Imagine being able to make an offer on a house before any other interested home shoppers can even have a look-see. If you have a right of first refusal negotiated into a lease or other housing agreement, you get to be the first in line to buy the real estate.
But is this truly an advantage for the right-of-first-refusal holder? And how does it work? Let’s take a closer look at right-of-first-refusal agreements and what they mean for both buyers and sellers.
What is a right of first refusal?
In real estate, right of first refusal is a provision in a lease or other agreement. It gives a potentially interested party the right to buy a property before the seller negotiates any other offers. It’s typically written up before a homeowner puts a property on the market.
This clause allows the sellers to market the home at will, but it might end there.
They can list the house, but before they can even think about accepting that big first offer that rolls in, the owner must notify the person entitled to right of first refusal. At that point, the contract holder can decide whether or not to buy the property.
If this person declines, the homeowner is free to negotiate with other potential buyers interested in the property.
When is it used?
There are a few situations in which a right-of-first-refusal clause is relevant.
- Between a tenant and a landlord: If a tenant or tenants are interested in buying the rental property they live in, and have a right-of-first-refusal clause written into the lease, the landlord must consider their offer before negotiating with other potential buyers.
- Between family members: Usually, this clause is used when a family member wants to buy the home. The family member (or members) in question have a chance to submit their first offer when the house goes on the market. But if the family isn’t interested in the real estate at that time, the owner can open it up to a third party.
- When dealing with a homeowners association or condo board: Sometimes a homeowners association or condo board will put a right-of-first-refusal clause into its governing documents. This allows the board to vet potential buyers before a homeowner can accept an offer. Many communities use the clause to prevent situations like discount sales that would lower their value. In some cases, it even gives the board the option to reject an offer entirely.
How a right of first refusal affects buyers
A right-of-first-refusal clause in a leaseholder’s contract gives the leaseholders the right to first dibs on a home they’re living in, should the landlord decide to sell it.
The clause is negotiated into the contract from the beginning of the lease, so the tenants potentially have a good amount of time to save for a down payment, or to improve their credit score, before they have the opportunity to buy the property.
While the right to “first dibs” and the benefit of time may already be enough to make a right-of-first-refusal a big perk for tenants, there could also be financial incentives to get excited about.
Contract holders might end up with the opportunity to buy their rental for a steal.
“Depending on the specifics of the contract, the interested party may have the opportunity to suggest a sale price without worrying about immediate competition,” explains Kathryn Bishop, a Keller Williams real estate agent in Studio City, CA. “There’s less of a chance that the price will get driven up by a bidding war.”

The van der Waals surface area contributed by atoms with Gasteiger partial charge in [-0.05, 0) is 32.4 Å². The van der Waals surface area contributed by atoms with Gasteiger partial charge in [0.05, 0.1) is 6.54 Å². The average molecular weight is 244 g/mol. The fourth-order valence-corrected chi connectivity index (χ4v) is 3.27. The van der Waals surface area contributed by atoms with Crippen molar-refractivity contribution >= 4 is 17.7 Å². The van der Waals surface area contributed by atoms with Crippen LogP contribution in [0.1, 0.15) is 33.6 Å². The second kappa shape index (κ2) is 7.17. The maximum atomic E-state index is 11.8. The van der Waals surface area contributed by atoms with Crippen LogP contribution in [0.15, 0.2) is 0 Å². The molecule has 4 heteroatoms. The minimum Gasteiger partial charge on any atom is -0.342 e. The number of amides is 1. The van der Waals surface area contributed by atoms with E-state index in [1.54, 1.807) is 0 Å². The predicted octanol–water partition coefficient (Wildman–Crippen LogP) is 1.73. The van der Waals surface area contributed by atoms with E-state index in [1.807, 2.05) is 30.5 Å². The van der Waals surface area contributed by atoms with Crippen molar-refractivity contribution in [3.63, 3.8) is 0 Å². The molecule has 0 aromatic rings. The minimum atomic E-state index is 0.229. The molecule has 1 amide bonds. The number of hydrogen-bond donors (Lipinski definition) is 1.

That doesn’t mean, though, that right-of-first refusal holders always have it easy.
The main disadvantage for a buyer with first refusal rights is that, since the seller could receive an offer at any time from a third party, the buyer might need to be ready on short notice to move forward with a sale.
It’s a “you snooze, you lose” situation. If the right-of-first-refusal holders are surprised by the timing of the listing, and don’t have time to prepare the funds they need, they could miss out.
How a right of first refusal affects sellers
In a buyer’s market, when homes are plentiful and prices are low, right-of-first-refusal agreements can directly benefit sellers.
Since this agreement is drafted before the home hits the market, the homeowner might be able to persuade the original interested party to pay more than the home’s current value.
Ultimately, though, sellers tend to be wary of a right of first refusal because it hinders their ability to work with other buyers.
They can’t negotiate with a third party until they’ve received a formal termination of this contingency from the right-of-first-refusal holder.
In the time it takes to get a response from the contract holder, the more secure buyers might lose interest as they tour other properties.
Should you agree to a right-of-first-refusal clause?
No two right-of-first-refusal clauses are the same; although a buyer gets the first option to buy a property, the terms of each right-of-first-refusal clause can vary.
Some set rules for how long the contingency can last, for the proof that the interested party must provide in order to move forward with purchasing the property, or for any exceptions based on a cash offer.
To determine if a right-of-first-refusal agreement is right for you, make sure all of the details suit you.
Consult with an attorney before entering into a right-of-first-refusal agreement. And as with any contract, read your contingency thoroughly to get an idea of the deadlines, limitations, and/or obligations it entails, before signing on the dotted line.